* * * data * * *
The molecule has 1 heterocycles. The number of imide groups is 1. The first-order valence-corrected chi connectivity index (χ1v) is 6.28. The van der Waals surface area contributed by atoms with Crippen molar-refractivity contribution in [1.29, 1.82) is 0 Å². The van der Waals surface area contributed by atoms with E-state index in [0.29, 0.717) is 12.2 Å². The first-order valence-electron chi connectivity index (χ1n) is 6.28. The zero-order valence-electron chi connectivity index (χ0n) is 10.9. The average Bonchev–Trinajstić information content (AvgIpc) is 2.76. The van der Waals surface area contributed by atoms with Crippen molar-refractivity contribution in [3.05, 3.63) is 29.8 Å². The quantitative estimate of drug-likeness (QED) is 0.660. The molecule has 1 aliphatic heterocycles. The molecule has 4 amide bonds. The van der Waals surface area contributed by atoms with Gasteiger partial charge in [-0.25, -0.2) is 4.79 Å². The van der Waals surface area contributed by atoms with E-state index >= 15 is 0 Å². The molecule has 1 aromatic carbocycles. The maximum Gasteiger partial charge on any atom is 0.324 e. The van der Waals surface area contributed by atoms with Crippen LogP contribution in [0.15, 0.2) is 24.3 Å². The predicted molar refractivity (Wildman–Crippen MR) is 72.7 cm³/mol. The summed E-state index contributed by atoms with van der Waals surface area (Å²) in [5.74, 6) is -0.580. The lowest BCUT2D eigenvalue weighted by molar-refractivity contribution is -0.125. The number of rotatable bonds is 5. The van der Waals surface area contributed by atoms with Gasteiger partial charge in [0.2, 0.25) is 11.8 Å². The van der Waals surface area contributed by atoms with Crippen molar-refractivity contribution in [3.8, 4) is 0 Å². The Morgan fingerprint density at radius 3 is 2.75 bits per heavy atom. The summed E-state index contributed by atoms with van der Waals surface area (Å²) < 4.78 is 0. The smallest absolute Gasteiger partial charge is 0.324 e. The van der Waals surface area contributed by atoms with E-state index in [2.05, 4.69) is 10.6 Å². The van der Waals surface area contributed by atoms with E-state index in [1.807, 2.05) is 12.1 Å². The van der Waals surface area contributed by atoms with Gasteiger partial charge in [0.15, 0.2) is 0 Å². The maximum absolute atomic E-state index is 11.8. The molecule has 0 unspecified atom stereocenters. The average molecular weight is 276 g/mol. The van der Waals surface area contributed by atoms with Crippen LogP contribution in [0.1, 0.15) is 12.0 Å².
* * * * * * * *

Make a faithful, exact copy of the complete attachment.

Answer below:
The molecule has 1 heterocycles. The number of imide groups is 1. The first-order valence-corrected chi connectivity index (χ1v) is 6.28. The van der Waals surface area contributed by atoms with Crippen molar-refractivity contribution in [1.29, 1.82) is 0 Å². The van der Waals surface area contributed by atoms with E-state index in [0.29, 0.717) is 12.2 Å². The first-order valence-electron chi connectivity index (χ1n) is 6.28. The zero-order valence-electron chi connectivity index (χ0n) is 10.9. The average Bonchev–Trinajstić information content (AvgIpc) is 2.76. The van der Waals surface area contributed by atoms with Crippen molar-refractivity contribution in [3.05, 3.63) is 29.8 Å². The quantitative estimate of drug-likeness (QED) is 0.660. The molecule has 1 aliphatic heterocycles. The molecule has 4 amide bonds. The van der Waals surface area contributed by atoms with Gasteiger partial charge in [-0.25, -0.2) is 4.79 Å². The van der Waals surface area contributed by atoms with E-state index >= 15 is 0 Å². The molecule has 1 aromatic carbocycles. The maximum Gasteiger partial charge on any atom is 0.324 e. The van der Waals surface area contributed by atoms with Crippen LogP contribution in [0.15, 0.2) is 24.3 Å². The predicted molar refractivity (Wildman–Crippen MR) is 72.7 cm³/mol. The summed E-state index contributed by atoms with van der Waals surface area (Å²) in [5.74, 6) is -0.580. The lowest BCUT2D eigenvalue weighted by molar-refractivity contribution is -0.125. The number of rotatable bonds is 5. The van der Waals surface area contributed by atoms with Gasteiger partial charge in [0.2, 0.25) is 11.8 Å². The van der Waals surface area contributed by atoms with Crippen molar-refractivity contribution in [3.8, 4) is 0 Å². The Morgan fingerprint density at radius 3 is 2.75 bits per heavy atom. The summed E-state index contributed by atoms with van der Waals surface area (Å²) < 4.78 is 0. The smallest absolute Gasteiger partial charge is 0.324 e. The van der Waals surface area contributed by atoms with E-state index in [2.05, 4.69) is 10.6 Å². The van der Waals surface area contributed by atoms with E-state index in [1.807, 2.05) is 12.1 Å². The van der Waals surface area contributed by atoms with Gasteiger partial charge in [0.15, 0.2) is 0 Å². The maximum absolute atomic E-state index is 11.8. The molecule has 0 unspecified atom stereocenters. The average molecular weight is 276 g/mol. The van der Waals surface area contributed by atoms with Crippen LogP contribution in [0.1, 0.15) is 12.0 Å².